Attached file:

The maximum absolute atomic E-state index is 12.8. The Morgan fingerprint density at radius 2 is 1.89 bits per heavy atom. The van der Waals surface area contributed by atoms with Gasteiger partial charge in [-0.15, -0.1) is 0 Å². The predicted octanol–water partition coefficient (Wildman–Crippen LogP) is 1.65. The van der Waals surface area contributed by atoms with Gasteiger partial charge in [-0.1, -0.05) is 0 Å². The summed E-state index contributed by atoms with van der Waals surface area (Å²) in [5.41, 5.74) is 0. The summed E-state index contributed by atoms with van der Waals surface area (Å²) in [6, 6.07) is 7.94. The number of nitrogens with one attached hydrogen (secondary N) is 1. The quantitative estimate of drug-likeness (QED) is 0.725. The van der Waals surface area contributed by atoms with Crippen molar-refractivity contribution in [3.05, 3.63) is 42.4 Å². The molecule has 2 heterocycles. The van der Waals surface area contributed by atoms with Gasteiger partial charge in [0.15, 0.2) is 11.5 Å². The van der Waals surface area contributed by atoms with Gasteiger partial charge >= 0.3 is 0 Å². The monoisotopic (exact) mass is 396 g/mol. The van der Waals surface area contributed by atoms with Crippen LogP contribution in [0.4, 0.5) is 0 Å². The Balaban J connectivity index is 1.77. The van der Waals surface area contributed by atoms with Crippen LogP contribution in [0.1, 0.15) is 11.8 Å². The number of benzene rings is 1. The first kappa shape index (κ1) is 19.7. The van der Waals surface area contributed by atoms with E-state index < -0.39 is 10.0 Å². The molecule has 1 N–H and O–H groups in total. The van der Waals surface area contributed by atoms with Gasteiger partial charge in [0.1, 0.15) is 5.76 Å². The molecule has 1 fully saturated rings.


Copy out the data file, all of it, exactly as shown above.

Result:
The maximum absolute atomic E-state index is 12.8. The Morgan fingerprint density at radius 2 is 1.89 bits per heavy atom. The van der Waals surface area contributed by atoms with Gasteiger partial charge in [-0.15, -0.1) is 0 Å². The predicted octanol–water partition coefficient (Wildman–Crippen LogP) is 1.65. The van der Waals surface area contributed by atoms with Gasteiger partial charge in [-0.1, -0.05) is 0 Å². The summed E-state index contributed by atoms with van der Waals surface area (Å²) in [5.41, 5.74) is 0. The summed E-state index contributed by atoms with van der Waals surface area (Å²) in [6, 6.07) is 7.94. The number of nitrogens with one attached hydrogen (secondary N) is 1. The quantitative estimate of drug-likeness (QED) is 0.725. The van der Waals surface area contributed by atoms with Crippen molar-refractivity contribution in [3.05, 3.63) is 42.4 Å². The molecule has 2 heterocycles. The van der Waals surface area contributed by atoms with Gasteiger partial charge in [0.15, 0.2) is 11.5 Å². The van der Waals surface area contributed by atoms with Gasteiger partial charge >= 0.3 is 0 Å². The monoisotopic (exact) mass is 396 g/mol. The van der Waals surface area contributed by atoms with Crippen LogP contribution in [0.4, 0.5) is 0 Å². The Balaban J connectivity index is 1.77. The van der Waals surface area contributed by atoms with Crippen LogP contribution in [0.1, 0.15) is 11.8 Å². The number of benzene rings is 1. The first kappa shape index (κ1) is 19.7. The van der Waals surface area contributed by atoms with E-state index < -0.39 is 10.0 Å². The molecule has 1 N–H and O–H groups in total. The van der Waals surface area contributed by atoms with Gasteiger partial charge in [0.1, 0.15) is 5.76 Å². The molecule has 1 fully saturated rings.